If you’ve never taken a cruise before, the idea can be intimidating. You’re going to be occupying a small cabin; you’re going to be on the water for extended periods of time, and you’re not really going to find it that easy to turn around and go home if you are unhappy. How do you choose a cruise line? Here are five that might be good starting points.
5 P and O Ferries
If you’re really, really unsure if you can handle being at sea, take a ferry. It can’t get simpler than that. P&O crosses the English Channel, and if you’ve ever dreamed of seeing the White Cliffs fo Dover come into view from the bridge of a ship… well, here’s your chance. The crossing takes about three hours, and it will leave you off in Dover instead of London, but it will give you an idea if being at sea is ideal for you.
Silja operates overnight cruises between Stockholm and Helsinki in Scandinavia. The short-duration trips might be ideal for a first time cruiser: if you really can’t find your sea legs and can’t wait to get the hell off the boat, you won’t have that long a wait. Silja’s cabins don’t look that different from those on Carnival or other ships and they do offer some of the amenities of larger vessels, such as a photography service, shopping galleries and on-board entertainment. Unlike regular cruise ships, you will pay for meals. A lot of Scandinavians seem to use the Baltic ferries and their duty-free shopping to circumvent high prices for alcohol on land, so these crossings can become booze cruises: that can be a positive or a negative. It’s pretty amusing to see everyone rush into the duty-free shop as soon as the ship is far enough out into the Baltic, and to see them again at the end of the cruise, wheeling their beer and liquor purchases away in large carts.
Carnival tends to be seen as a budget line. That’s a good thing: if you’re not sure if you’re really keen on the idea of cruising, you might want to start simply before you invest in a long or expensive voyage. Carnival offers a lot of very short cruises from major ports — from Florida in particular, you can find a lot of two and three night itineraries — and tends to have a very welcoming, easy to understand ship layout. There are lots of orientations and seminars offered on board, so if you’re curious about shopping in the next port, or how to play blackjack in the casino, they probably can help you figure things out.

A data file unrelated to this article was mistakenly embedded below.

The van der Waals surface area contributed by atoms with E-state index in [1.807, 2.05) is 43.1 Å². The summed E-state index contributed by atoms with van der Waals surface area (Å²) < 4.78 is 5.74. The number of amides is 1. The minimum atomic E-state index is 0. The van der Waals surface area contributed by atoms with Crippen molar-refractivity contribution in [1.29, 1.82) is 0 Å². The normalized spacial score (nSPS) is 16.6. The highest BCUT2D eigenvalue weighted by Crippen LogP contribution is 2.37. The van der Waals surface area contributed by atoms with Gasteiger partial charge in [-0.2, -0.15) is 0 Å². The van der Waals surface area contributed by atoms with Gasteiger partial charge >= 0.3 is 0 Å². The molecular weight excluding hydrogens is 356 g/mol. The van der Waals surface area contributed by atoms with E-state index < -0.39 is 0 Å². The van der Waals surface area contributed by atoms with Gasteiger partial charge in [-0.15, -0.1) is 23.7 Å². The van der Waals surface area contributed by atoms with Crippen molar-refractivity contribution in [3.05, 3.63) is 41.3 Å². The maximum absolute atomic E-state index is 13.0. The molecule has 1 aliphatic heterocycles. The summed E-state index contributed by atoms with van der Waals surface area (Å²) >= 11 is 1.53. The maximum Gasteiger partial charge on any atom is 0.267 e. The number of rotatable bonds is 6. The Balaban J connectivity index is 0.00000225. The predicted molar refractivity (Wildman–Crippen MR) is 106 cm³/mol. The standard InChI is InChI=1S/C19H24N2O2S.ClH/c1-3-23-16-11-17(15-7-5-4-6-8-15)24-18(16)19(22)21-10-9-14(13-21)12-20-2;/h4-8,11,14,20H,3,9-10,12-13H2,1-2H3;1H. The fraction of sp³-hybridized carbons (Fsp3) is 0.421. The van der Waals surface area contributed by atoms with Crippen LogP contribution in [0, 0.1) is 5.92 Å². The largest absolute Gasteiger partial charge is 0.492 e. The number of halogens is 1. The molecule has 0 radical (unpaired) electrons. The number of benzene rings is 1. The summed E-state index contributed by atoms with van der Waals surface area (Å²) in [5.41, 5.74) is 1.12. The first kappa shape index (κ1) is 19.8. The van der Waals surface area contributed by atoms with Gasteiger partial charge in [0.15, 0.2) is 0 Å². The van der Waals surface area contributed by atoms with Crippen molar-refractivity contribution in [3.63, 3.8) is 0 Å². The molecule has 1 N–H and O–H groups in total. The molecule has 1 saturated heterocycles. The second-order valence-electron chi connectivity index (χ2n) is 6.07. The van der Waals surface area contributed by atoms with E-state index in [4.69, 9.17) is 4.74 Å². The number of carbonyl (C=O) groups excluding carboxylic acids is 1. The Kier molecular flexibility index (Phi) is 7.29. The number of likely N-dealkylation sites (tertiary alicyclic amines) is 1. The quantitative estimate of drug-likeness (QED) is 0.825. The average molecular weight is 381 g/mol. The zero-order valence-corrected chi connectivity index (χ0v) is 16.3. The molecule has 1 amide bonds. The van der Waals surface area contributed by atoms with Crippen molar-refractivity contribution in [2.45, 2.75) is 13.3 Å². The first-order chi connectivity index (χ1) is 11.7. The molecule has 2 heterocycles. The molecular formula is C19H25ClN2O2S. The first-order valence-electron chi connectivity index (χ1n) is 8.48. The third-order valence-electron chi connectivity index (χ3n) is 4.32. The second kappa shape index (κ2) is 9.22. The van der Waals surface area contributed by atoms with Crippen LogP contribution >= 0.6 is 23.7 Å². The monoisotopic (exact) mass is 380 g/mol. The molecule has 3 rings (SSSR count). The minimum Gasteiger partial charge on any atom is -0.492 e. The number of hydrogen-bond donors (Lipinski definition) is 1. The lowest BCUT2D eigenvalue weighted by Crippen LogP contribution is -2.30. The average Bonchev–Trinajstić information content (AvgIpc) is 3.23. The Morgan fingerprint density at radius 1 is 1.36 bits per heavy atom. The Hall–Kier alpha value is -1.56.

Disney’s resorts and theme parks are celebrated for their friendly, accessible cast members, whimsical touches and exacting to detail. If you’re nervous about going to sea, hanging out with Mickey, Minnie and the gang might help. It’s certainly not just for families with children, either: if your family is childfree, or you’re traveling alone, you’ll find plenty of adults-only amenities, including pools and restaurants. Disney tends to be more expensive than other cruise lines, but as they say, you get what you pay for.
1 Royal Caribbean
RCL is middle of the road: it offers a huge array of amenities and perks for seasoned travelers, and it’s also easy enough to navigate for newbies. Royal Caribbean ships are known for their amazing on-board activities, which typically include everything from ice skating to surfing in their wave pools on deck. If you’re not sure what one actually does on a cruise ship while it’s out at sea, well, RCL will be able to answer that question.
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